anthropology, is a case in duplicity.

"While professing friendship and gathering oral traditions in British
Columbia, Canada, in 1886, Boas stole Indian bodies," Riding In said.

While promoting his career, Boaz wrote in his diary, "Yesterday I
wrote to the Museum in Washington asking whether they would consider
buying skulls this winter for $600."

Riding In said, "Archaeology, a branch of anthropology that still
attempts to sanctify this tradition of exploiting dead Indians, arose
as an honorable profession from this sacrilege."

Calling it "virulent racism," Riding In said archaeologists must be
viewed as the grave looters their history proves them to be.

American Indians painstakingly prepare their dead for burial. A
California Indian pleaded at the time of his death that he be buried
in his homeland, so his spirit would not wander homeless and
friendless in a strange country.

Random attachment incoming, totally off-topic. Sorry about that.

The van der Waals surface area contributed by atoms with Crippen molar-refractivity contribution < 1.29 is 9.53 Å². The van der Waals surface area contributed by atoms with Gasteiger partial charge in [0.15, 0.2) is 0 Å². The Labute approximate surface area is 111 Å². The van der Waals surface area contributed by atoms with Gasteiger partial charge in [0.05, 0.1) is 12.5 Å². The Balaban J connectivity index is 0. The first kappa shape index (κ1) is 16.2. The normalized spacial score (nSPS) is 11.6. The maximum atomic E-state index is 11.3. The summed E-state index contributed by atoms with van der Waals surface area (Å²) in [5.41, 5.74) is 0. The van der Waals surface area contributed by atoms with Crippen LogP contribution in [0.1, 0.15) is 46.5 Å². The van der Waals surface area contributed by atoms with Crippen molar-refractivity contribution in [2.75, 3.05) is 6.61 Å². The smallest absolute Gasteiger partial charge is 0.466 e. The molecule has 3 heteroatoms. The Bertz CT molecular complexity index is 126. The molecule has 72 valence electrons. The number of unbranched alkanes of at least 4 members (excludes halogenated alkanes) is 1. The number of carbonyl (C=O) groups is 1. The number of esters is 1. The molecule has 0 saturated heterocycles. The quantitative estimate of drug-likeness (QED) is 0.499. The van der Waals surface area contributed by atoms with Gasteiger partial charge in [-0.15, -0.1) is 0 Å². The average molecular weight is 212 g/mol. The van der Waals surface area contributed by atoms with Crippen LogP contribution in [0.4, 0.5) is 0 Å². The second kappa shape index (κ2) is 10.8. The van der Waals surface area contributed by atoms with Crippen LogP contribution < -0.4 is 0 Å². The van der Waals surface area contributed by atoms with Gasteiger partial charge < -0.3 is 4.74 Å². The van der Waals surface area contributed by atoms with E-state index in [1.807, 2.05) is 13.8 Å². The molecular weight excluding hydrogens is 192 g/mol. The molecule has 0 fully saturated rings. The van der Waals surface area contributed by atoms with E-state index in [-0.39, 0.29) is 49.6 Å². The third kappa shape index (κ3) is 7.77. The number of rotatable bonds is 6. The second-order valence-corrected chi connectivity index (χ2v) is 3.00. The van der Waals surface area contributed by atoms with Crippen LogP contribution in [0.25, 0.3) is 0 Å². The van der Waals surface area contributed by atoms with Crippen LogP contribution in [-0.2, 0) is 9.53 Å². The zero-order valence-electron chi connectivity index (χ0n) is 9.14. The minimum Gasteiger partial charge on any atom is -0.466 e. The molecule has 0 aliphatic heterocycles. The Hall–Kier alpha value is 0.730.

Many Native people feel that "disinternment stops the spiritual
journey of the dead, causing the affected spirits to wander aimlessly
in limbo."

"These affected spirits can wreak havoc among the living, bringing
sickness, emotional distress, and even death," Riding In said.

Navajo, Apache, Pawnee and other tribes believe that anyone that
disrupts a grave is an "evil, profane, and demented individual who
plans to use the dead as a means of harming the living."

Reburial within Mother Earth enables those spirits to continue their
journeys.

Thomas Jefferson, before becoming the third president, took a lead in
unearthing Indian graves in the name of science.

In his "Notes on the State of Virginia," Jefferson admits excavating
for the sake of curiosity an Indian burial site in Virginia where
about 1,000 human remains were interned.

Riding In said regardless of Jefferson’s attempt to understanding
Indian people, he remains a "racial imperialist," a person who
philosophized against slavery and owned slaves.

Further, Jefferson was architect of the Indian removal policy, a
disastrous program that uprooted and relocated tens of thousands of